Average data breach costs £4.25M

News by Ashley Carman

In a year already characterised by huge data breaches at healthcare organisations and at major government entities, it's no surprise that victims' personal information is a hot commodity.

An annual study from the Ponemon Institute and IBM released on Wednesday found that the average cost per capita cost in a data breach increased to US$ 217 (GBP£ 142) in 2015 from $201 (£131.64) in 2014. Plus, the average total cost of a data breach increased to $ 6.5 million (£4.25 million) from $5.8 million (£3.8 million) the prior year.

The U.S. looked at 62 companies in 16 industry sectors after they experienced the loss or theft of protected personal data and then had to notify victims.

The cost per record takes into account indirect costs, such as abnormal turnover or churn of customers, as well as direct costs caused by the breach itself, including technology investment and legal fees. Only $74 (£48.4) was attributed to direct costs.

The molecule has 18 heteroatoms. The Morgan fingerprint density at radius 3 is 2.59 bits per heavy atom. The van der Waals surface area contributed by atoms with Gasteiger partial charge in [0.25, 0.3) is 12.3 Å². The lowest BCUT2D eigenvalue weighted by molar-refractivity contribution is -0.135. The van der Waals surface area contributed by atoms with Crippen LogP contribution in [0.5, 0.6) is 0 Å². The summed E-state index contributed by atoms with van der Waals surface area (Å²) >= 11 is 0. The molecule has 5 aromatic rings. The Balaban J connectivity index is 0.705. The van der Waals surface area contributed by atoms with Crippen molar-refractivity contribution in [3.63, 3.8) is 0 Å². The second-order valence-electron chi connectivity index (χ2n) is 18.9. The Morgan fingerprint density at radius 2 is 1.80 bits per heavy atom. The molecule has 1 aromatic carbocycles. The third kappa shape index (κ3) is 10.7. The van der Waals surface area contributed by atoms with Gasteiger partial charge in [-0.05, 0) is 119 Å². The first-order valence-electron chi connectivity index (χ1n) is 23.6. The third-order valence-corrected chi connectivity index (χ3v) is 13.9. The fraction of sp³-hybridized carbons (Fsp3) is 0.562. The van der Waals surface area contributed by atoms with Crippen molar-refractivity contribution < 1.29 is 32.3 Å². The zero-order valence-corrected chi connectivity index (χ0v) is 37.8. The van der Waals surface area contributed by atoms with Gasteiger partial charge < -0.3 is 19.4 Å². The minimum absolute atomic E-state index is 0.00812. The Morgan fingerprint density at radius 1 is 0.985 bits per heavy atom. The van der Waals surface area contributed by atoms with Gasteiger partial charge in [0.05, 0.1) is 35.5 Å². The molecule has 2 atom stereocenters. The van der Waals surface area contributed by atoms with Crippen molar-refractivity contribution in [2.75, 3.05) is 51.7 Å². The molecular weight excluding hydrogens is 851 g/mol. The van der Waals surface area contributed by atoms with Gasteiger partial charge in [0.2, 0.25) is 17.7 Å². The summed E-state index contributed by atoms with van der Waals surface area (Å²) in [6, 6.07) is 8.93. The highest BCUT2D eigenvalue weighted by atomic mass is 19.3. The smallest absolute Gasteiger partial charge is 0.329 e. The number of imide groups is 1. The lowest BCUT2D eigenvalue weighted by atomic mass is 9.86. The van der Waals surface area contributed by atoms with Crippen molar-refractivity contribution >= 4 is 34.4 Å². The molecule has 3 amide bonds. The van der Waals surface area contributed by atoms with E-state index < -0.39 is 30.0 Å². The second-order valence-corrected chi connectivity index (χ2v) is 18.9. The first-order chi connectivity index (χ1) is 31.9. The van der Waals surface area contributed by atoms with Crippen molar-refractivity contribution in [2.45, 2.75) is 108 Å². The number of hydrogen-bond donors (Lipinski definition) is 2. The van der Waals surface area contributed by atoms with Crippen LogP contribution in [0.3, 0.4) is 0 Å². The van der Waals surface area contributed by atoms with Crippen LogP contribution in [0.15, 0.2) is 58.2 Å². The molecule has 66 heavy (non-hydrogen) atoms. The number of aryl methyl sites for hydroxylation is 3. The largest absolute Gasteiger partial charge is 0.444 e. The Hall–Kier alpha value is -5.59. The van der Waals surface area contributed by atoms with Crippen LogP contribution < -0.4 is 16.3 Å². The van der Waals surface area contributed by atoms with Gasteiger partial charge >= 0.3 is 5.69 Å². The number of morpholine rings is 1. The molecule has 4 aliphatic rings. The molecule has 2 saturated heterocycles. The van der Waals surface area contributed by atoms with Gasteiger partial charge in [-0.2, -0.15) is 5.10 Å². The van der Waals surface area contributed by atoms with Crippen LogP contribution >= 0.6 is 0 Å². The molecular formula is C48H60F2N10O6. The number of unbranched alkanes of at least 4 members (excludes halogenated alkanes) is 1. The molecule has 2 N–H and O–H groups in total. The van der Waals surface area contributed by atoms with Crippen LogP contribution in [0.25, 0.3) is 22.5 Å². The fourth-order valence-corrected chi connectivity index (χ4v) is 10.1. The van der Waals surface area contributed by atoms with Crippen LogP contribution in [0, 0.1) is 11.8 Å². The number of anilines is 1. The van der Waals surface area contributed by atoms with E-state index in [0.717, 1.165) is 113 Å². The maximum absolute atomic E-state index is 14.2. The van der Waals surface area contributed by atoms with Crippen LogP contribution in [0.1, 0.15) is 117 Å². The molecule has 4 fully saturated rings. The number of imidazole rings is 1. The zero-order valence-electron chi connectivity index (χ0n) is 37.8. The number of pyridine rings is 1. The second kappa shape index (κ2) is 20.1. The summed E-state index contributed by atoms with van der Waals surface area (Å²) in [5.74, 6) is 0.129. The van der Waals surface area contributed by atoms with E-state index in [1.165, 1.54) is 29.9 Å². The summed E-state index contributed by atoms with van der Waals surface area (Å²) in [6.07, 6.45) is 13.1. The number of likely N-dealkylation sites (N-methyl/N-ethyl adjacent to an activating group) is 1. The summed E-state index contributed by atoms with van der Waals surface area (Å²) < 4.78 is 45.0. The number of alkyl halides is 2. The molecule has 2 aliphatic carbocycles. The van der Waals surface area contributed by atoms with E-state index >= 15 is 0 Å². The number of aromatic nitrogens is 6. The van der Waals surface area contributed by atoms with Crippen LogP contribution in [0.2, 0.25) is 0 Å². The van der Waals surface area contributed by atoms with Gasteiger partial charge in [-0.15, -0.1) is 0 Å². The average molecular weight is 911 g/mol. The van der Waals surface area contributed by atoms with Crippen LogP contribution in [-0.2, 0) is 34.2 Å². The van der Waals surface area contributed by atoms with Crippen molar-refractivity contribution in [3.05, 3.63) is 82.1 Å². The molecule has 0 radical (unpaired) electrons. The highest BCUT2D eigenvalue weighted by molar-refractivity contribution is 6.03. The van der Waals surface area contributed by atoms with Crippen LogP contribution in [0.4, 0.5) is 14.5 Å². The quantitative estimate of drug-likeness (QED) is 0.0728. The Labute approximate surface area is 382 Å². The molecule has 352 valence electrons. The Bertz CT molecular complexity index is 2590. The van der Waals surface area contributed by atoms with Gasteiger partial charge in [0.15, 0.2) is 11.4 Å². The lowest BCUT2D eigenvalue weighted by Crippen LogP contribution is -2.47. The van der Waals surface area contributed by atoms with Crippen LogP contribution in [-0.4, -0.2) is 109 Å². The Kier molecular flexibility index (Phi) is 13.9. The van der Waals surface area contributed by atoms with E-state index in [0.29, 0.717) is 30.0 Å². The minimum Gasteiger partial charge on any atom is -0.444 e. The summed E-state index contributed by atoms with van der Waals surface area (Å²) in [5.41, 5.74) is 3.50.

The study also noted, however, that not all records are seen as equal when stolen. Health records have an average cost of $398 (£260) each, whereas retail records cost $189 (£123.70) each.

Caleb Barlow, VP of security at IBM, said in an interview with SC that these cost discrepancies aren't surprising, given what can be done with the various records.

“A credit card [that can be gained from retailers] is something that the risk of it is really from the time it's breached until the credit card is replaced,” he said. “The half-life is a very limited period of time versus a health care record that never changes. When the genie's out of the bottle you're not getting her back in.”

He went on to say healthcare breaches could impact victims for decades.

The study also identified factors that could both positively and negatively affect the cost of a data breach.

Having an incident response plan and team in place, for example, decreased the average cost to $193.2 million (£126.44 million). On the other hand, third -party breaches increased the average cost to $246 million (£161 million).

These findings, Barlow said, reflect the necessity to plan ahead for breaches.

“[Data breach planning] should be at the same level you would consider any other major business risk,” he said. “It requires the same level of planning, the same level of rehearsal and the same level of practice.”


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